Saturday, February 27, 2016

In Which the Eagle Has Landed

Some bird photos from Friday ride home--took the trail route.

Tristan, age 6, just started riding a bicycle without training wheels last year, and hasn’t had much time to practice this winter.

But today, a warm, mild day that seemed perfect for biking, Tristan came over. His mom had texted me earlier in the week, and apparently it was Tristan’s idea to ride his bike and to see trains—and he knew who to take him on this journey. CR Biker.

Tristan looks at trains across Cedar Lake.

We loaded bikes on a van and I drove us down to Cedar Lake. Tristan remembers a cold March walk a year ago when Audrey and I took him on a walk to see the trains. I parked in the lot at the small park on the east side of the lake, and Tristan was super excited to use the binoculars there to look at train across the lake.

It turns out that starting is not something Tristan has learned yet, but once I gave him a little push, he was off. I rode behind him, giving him advice (stay in your lane) and alerting him to hazards (bikes coming!).

He went off the trail a couple of times. But he never hurt himself, and we just started and again went on our way. We circled the lake counterclockwise, enjoying the sunshine, the trains and all the other bikers.

When we got to the point where the trail meets a street, we stopped and turned around, although we also spent some time looking at the lake from the bridge that divides the smaller from the larger lake. I think Tristan thought the lake was almost as cool as a train.

On short leg of trail headed to Quaker Oats. Mr. T is doing well staying in the middle of his lane. "Grandpa, I'm doing really well," Tristan said to me several times. He was telling the truth.

We were going to return around the lake clockwise, but Tristan didn’t turn right at the intersection, so we kept biking for a while to Quaker Oats, and again turned around when we got to a street.

Tristan had been having some trouble on corners—it was one place he would usually stop—but he executed a perfect left turn to return to our route. As we approached a right turn, I asked him, “Do you want to go turn right and go to lunch now or keep going and ride a while longer?”

He opted to ride. We again followed the trail to the next street an turned back. All in all, we went 4.14 miles, which is about my ride to work each morning, but for Tristan was quite a ride on a small child’s bike.

Tristan during a drink break near end of ride. My bike is behind him. Trains and nearby, and Tristan is pretty excited by trains.

He wanted pepperoni pizza for lunch—from Pizza Ranch. He napped in the van on the way there—the ride had worn him out—and he had a good appetite when we got to lunch.

At the end of the ride, Tristan was again looking at the lake as I loaded the bikes. A large bird settled at the edge of the ice in the middle of the lake.

I couldn’t see it clearly. We saw lots of birds at the lake—gulls, geese, ducks. This didn’t look like any of those to me. And I wondered—hawk? Something else?

So I looked through the park binoculars. Hooked beak, white head—wait a minute.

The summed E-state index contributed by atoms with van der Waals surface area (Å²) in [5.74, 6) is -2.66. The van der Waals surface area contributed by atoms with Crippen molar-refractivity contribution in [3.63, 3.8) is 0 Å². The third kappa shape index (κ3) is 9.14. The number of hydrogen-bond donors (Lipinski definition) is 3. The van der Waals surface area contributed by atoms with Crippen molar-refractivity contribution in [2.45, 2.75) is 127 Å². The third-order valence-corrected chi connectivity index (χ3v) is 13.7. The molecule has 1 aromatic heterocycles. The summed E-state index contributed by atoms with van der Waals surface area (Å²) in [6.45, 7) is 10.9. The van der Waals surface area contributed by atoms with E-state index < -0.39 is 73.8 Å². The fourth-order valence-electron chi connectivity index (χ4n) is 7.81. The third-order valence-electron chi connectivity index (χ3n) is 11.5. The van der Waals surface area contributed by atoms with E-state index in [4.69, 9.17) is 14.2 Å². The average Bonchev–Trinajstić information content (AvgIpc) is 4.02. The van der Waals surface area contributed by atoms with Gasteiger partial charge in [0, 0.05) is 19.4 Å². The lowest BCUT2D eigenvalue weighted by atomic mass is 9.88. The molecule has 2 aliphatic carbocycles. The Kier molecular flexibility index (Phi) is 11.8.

The eagle had landed. Well, cool.

Big bird on Cedar Lake. Looks like an eagle to me.

Friday, February 26, 2016

In Which We Hum “Hawk Child in the City”

The context shot--bird of prey on symbol of praying.

A bit of a cool, gray late February Friday morning—not that I’m complaining. Unlike the harsh winter several years ago where a super-cold February was followed by a super-cold March, the seasons seem to be turning this year, and a slightly cool, cloudy morning ride isn’t a bad thing for a city biker.

At least I don’t have to bother with the long underwear—it’s not that cold anymore.

So I biked to campus and decided to scale the hill by going up Mercy Drive. If I’m not in a super hurry I take this route; it’s a good hill to ride for RAGBRAI practice. I arrived, breathless, heart pounding as usual, and started to cross the Rohde Plaza in front of the U Center.

And then I saw it, sitting atop the cupola of Warde Hall.

I zoom in. Hawk is atop 5-story building and hangs out like it just doesn't care. I guess I"m too big to eat.

An Iowa Hawk, not from the big U to the south, but from the sky. I didn’t know how long it would sit there, so I started to shoot some photos with my little camera from ridiculously far away, but it just sat there as I cycle closer to Warde Hall.

It was facing away from me, so I decided to circle around to the front for a better view—and there it was, a second hawk. I had decided to leave my Nikon at home this morning—I might bring it back to campus tonight for Vegas night—and I wished I had it, because I would have liked to capture hawk two in flight. The second hawk, more skittish then the first, roosted briefly in a pine tree in front of the building.

Hawk 2 in tree.

I snapped away, and then the second hawk flew away, but hawk one maintained its perch atop the copula.

Well, it’s nice to see some birds of prey at MMU again. Will the summer be filled with screams of young birds once more? Will Warde Hall be guarded by a stern looking juvenile, as it was for a good part of last year? I don’t know, but I did enjoy the nice dinosaur punctuation to the end of my morning ride.